While, according to reports by Iran’s Islamic Revolutionary Guard Corps (IRGC), the Syrian military has fewer than 50,000 men, Iran has deployed more than 70,000 Iranian and non-Iranian forces in Syria, and pays monthly salaries to over 250,000 militiamen and agents. According to a report entitled, “How Iran Fuels Syria War,” published by the National Council of Resistance of Iran (NCRI), non-Iranian mercenaries number around 55,000 men; Iraqi militias are around 20,000 men (from 10 groups), Afghan militias are approximately 15,000 to 20,000 men, Lebanese Hezbollah are around 7,000 to 10,000 men, and Pakistani, Palestinian and other militiamen number approximately 5,000 to 7,000.

In addition, the composition of Iranian IRGC forces are around 8,000 to 10,000 men, and 5,000 to 6,000 from the regular Iranian Army.

The major Iranian decision-makers in the Syrian conflict are Supreme Leader Ayatollah Ali Khamenei and the senior cadre of the Revolutionary Guards. Iran’s so-called moderate leaders — including President Hassan Rouhani and Foreign Minister Javad Zarif — are also in favor of Iran’s military, advisory, financial, and intelligence involvement in Syria. Rouhani repeatedly announced his support for Assad and pledged to “stand by [Syria].”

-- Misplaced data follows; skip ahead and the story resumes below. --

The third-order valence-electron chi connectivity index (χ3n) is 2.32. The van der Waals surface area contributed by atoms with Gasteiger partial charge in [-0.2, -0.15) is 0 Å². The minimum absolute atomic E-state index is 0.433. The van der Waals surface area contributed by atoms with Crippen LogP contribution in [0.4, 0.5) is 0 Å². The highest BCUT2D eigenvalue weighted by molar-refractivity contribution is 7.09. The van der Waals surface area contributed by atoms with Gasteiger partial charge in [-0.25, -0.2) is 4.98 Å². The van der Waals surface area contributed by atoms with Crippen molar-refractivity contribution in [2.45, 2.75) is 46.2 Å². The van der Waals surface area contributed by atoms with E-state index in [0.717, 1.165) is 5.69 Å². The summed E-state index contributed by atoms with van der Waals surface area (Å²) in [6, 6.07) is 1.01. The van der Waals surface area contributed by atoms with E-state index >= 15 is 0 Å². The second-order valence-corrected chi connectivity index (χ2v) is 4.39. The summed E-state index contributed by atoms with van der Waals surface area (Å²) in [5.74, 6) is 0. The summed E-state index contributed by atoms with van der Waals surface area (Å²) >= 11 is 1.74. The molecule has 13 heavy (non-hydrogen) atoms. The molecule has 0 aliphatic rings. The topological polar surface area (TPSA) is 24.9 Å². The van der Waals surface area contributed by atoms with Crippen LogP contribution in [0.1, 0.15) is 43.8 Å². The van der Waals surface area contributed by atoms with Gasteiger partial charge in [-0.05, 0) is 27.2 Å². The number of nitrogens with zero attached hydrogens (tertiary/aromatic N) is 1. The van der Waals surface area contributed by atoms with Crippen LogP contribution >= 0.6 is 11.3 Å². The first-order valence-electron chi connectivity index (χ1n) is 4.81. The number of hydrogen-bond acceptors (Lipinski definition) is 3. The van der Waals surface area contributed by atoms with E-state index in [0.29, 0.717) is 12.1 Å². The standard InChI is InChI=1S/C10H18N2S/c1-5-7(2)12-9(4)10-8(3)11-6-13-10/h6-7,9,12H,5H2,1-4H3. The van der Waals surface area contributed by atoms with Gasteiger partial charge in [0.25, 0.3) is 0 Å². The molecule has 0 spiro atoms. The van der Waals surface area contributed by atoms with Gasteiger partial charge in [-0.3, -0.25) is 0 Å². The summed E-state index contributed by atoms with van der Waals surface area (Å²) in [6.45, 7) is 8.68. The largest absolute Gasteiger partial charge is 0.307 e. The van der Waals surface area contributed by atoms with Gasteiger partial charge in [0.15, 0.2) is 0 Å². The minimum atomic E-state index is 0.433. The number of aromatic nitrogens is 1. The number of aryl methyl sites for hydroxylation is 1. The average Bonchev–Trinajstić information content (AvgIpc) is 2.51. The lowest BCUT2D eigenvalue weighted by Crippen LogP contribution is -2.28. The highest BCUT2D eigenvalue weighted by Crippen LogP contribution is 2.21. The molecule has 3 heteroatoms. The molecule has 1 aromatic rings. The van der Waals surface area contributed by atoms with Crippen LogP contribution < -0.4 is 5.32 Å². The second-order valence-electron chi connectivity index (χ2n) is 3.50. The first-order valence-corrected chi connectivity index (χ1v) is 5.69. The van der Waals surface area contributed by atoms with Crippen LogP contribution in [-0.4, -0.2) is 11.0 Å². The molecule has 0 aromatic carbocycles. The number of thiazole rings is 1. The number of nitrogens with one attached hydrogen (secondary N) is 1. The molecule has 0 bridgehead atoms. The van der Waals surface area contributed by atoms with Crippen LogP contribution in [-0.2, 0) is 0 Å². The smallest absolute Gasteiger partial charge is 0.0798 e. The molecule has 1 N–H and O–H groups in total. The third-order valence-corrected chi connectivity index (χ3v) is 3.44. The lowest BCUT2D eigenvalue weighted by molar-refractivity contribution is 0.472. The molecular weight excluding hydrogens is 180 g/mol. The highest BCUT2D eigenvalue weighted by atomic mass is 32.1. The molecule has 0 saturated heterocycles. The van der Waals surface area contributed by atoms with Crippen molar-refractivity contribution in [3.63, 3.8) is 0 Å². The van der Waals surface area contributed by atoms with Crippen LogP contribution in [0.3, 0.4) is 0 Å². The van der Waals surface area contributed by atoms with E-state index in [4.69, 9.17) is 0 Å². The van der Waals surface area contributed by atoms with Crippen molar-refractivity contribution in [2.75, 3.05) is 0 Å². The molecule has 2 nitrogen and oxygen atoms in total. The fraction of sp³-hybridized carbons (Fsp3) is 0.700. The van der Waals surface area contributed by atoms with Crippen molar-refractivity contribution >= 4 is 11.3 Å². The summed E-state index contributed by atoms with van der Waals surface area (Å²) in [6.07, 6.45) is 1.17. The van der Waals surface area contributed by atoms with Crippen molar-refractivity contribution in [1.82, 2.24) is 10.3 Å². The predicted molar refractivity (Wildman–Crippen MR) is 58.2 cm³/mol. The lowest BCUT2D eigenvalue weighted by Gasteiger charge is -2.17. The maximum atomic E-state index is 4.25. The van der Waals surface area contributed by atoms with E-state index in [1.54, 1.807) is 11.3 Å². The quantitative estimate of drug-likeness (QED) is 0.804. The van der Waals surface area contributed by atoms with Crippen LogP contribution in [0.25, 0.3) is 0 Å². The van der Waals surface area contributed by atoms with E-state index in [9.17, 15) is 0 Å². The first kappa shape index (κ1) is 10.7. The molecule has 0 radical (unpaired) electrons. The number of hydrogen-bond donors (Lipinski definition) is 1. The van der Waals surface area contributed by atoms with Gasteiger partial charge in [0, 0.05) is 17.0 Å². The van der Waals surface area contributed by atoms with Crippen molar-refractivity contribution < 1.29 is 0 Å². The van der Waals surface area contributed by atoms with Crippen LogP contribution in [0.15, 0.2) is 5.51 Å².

Khamenei insists on using more military power in Syria:

“[I]n December 2015, Khamenei ordered the IRGC to stand fast in the Aleppo region. He reiterated that if they retreated, their fate would be similar to the Iran-Iraq war and the regime would ultimately be defeated in Syria. Thus, in January 2016, the IRGC doubled the number of its forces in Syria to about 60,000 and launched extensive attacks in the region. However, despite tactical advances in some areas, these forces have been unable to even take control of southern Aleppo. IRGC faced a deadlock. In March 2016, Khamenei ordered the regular Army’s 65th Division (special operations) to be deployed around Aleppo, and increased the number of other forces as well. Plans for a major offensive to capture Aleppo were set in motion. During attacks by the IRGC and the Iranian army in April 2016, dozens of the regime’s forces, including IRGC commanders and staff, Iranian army personnel and foreign mercenaries from Iraq, Lebanon and Afghanistan, were killed. Although the IRGC and the Iranian regime’s regular army forces have failed to change the balance of military power in Syria, Khamenei insists on sending more IRGC and army forces into the Syrian quagmire. Seeing no way forward, and no way back.”

Iran has also played critical role in pushing Russia to intensify its military involvement in Syria by providing air support, so that the IRGC and its allies could help Iran’s military make quick territorial gains.

Iran has spent approximately USD $100 billion on the Syrian war. The sanctions relief given to Iran as a result of the “nuclear agreement” has significantly assisted the Iranian leaders’ ability to continue the war.

Iran also pays salaries to non-Iranian militias to participate in the war: “The Tehran regime spends one billion dollars annually in Syria solely on the salaries of the forces affiliated with the IRGC, including military forces, militias, and Shiite networks.”